3 out of 5
‘Freaks’ is pretty standard Milligan fare – a dash of puns, some language / literary references, high-concept quirk – that was written during a good era for ‘standard’ Milligan, the 80s, when his whimsy seemed to flow freely and didn’t feel like an old man trying to prove he’s still got snappy comebacks.
Carl ditches a blind date – she’s too fat, he’s too hip – and catches a bus… Which turns out to be an interstellar transport ship to Kakkak, home of a three-eyed race of beings who wish to study Carl and learn about his “powers,” of which he’s blissfully unaware. Of course, “learn about” turns into “dissect,” soon enough, leaving Carl to apply his meager skills toward escape. John Higgins’ style looks pretty sweet in black and white (it’s normally rather stiff in color), and the script moves along without lingering, only touching upon Millie’s need to always have a romance angle as well as his penchant for deus ex machina’s that bypass a lot of “what next?” tension. It’s a harmless tale told well, with thankfully not enough space to over-embellish the theme of superficiality beyond the premise itself.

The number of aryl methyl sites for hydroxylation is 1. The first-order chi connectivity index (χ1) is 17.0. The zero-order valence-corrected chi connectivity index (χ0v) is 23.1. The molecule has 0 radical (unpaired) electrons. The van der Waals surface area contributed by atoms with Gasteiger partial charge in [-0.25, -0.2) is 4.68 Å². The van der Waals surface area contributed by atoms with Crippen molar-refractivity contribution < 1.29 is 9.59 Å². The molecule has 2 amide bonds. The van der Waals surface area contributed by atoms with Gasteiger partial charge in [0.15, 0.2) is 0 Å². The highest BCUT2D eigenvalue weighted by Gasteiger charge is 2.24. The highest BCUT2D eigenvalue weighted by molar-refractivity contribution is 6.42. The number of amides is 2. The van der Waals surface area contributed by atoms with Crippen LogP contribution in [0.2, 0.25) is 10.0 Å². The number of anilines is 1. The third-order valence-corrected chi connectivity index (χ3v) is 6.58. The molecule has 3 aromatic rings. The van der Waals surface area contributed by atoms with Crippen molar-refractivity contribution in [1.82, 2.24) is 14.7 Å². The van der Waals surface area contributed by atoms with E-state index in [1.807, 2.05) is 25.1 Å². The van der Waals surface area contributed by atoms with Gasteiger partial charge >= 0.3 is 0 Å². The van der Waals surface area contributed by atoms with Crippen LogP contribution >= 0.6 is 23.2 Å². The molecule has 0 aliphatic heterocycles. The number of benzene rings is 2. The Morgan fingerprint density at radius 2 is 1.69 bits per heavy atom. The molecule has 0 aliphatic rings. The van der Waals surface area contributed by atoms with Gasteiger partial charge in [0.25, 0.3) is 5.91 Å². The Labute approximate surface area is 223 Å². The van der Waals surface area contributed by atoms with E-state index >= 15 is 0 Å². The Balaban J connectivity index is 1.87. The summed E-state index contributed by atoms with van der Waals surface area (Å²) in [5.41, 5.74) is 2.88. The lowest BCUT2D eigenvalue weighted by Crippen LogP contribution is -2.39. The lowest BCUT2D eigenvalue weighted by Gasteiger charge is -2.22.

Freaks is only half the floppy, though, with Simon Spurrier’s / Richard Elson’s ‘The Scrap’ taking up the other half. Elson’s Image-y style art works better with larger-than-life figures like in Kingdom; the humans of The Scrap are a rather uninteresting bunch. Spurrier’s concept of a rundown city “gifted” to an AI that’s been retired from government work is pretty interesting, but it ends up playing out in a very standard us vs. them setup, and our AI baddie gets slotted into the predictable megalomaniac role, leading the story down an equally predictable path. But Richard’s art is “big,” and the story is short (and again, the concept is sound, the presentation is just limited), so it doesn’t hamper the read all that much.